Poland Schools ask parents to keep birthday, holiday treats at home

Poland is also trying to keep lunches healthy while making them more appealing for students

Poland Union Elementary School


POLAND, Ohio (WKBN) – The Centers for Disease Control and local school nurses say food allergies among children are on the rise. That’s why a local district is taking steps to make sure kids can still enjoy classroom celebrations while being safe this year.

Poland Schools are asking parents to leave any treats that they would bring in for parties and birthdays at home.

“We have so many students who have different types of food allergies. We decided to have all the treats that are purchased or given to students at schools to come through the food service department,” said Cathy Fedor, school nurse.

This year, the school district will be supplying the treats, which have to follow federal nutritional guidelines. The Parent Teacher Organization works with the food service director to choose what the kids will be served.

“Two-hundred calories or less, 35 percent of the calories can be from sugar and 35 percent can be from fat,” Fedor said.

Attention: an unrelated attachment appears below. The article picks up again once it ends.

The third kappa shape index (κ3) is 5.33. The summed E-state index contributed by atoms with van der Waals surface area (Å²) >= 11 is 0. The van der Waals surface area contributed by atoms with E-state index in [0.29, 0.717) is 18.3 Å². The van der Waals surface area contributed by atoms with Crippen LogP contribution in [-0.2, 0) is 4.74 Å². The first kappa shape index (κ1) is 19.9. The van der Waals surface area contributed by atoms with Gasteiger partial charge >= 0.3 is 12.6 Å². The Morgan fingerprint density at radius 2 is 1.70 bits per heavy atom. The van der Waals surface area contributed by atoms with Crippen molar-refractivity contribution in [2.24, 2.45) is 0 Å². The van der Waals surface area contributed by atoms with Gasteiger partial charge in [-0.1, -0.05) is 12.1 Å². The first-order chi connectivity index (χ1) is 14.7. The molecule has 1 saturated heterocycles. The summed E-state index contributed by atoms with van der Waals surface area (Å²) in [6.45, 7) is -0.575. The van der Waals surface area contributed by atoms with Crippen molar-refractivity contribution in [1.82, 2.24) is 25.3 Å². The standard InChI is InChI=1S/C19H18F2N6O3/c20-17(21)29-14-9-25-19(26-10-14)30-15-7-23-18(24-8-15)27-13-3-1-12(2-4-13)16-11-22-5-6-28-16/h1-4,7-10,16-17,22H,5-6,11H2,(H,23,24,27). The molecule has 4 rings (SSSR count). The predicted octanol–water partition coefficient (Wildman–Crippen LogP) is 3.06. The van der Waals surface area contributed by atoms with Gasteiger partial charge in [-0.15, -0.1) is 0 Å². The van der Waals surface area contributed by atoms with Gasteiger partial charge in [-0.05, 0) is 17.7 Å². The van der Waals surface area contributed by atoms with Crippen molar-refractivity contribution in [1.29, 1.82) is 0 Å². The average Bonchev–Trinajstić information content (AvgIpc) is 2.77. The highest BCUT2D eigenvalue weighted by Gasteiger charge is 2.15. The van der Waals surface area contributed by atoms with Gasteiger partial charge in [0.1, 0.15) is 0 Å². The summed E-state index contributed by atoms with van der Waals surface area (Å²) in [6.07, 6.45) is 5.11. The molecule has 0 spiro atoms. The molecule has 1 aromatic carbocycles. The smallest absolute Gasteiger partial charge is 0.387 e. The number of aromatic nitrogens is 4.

All treats will be peanut- and tree nut-free, which are common food allergies.

The CDC says that 90 percent of all food allergies come from eight foods — milk, eggs, fish, shellfish, wheat, soy, peanuts, and tree nuts.

“The number of food allergies has dramatically increased in the last few years. There is no known reason for the increase but it is what it is,” Fedor said.

The change may be uncommon now but Poland’s food service director, Megan Roemer, expects it to soon be the norm.

“We’re moving toward a majority of schools having to focus on approved snack lists. There’s a lot more allergies that the nurses focused on earlier. It’s something most districts are going to move toward,” she said.

Meanwhile, Poland is also trying to make its lunch menus more appealing for students. Roemer said they are offering different and healthier options.

One of the big changes is the made-to-order deli bar at the high school. Kids can choose their own tortilla, meat, cheese, and toppings for their wrap.

Right now, only about 30 percent of the entire district buys school lunch. The district wants it to be closer to the national average, which is 55 percent.

“We are here to serve the students. We want to make sure they have a healthy meal when they come to school. The school does get reimbursement rates through the state so it helps with funding,” Roemer said.

She said the deli menu will start at the middle school soon.

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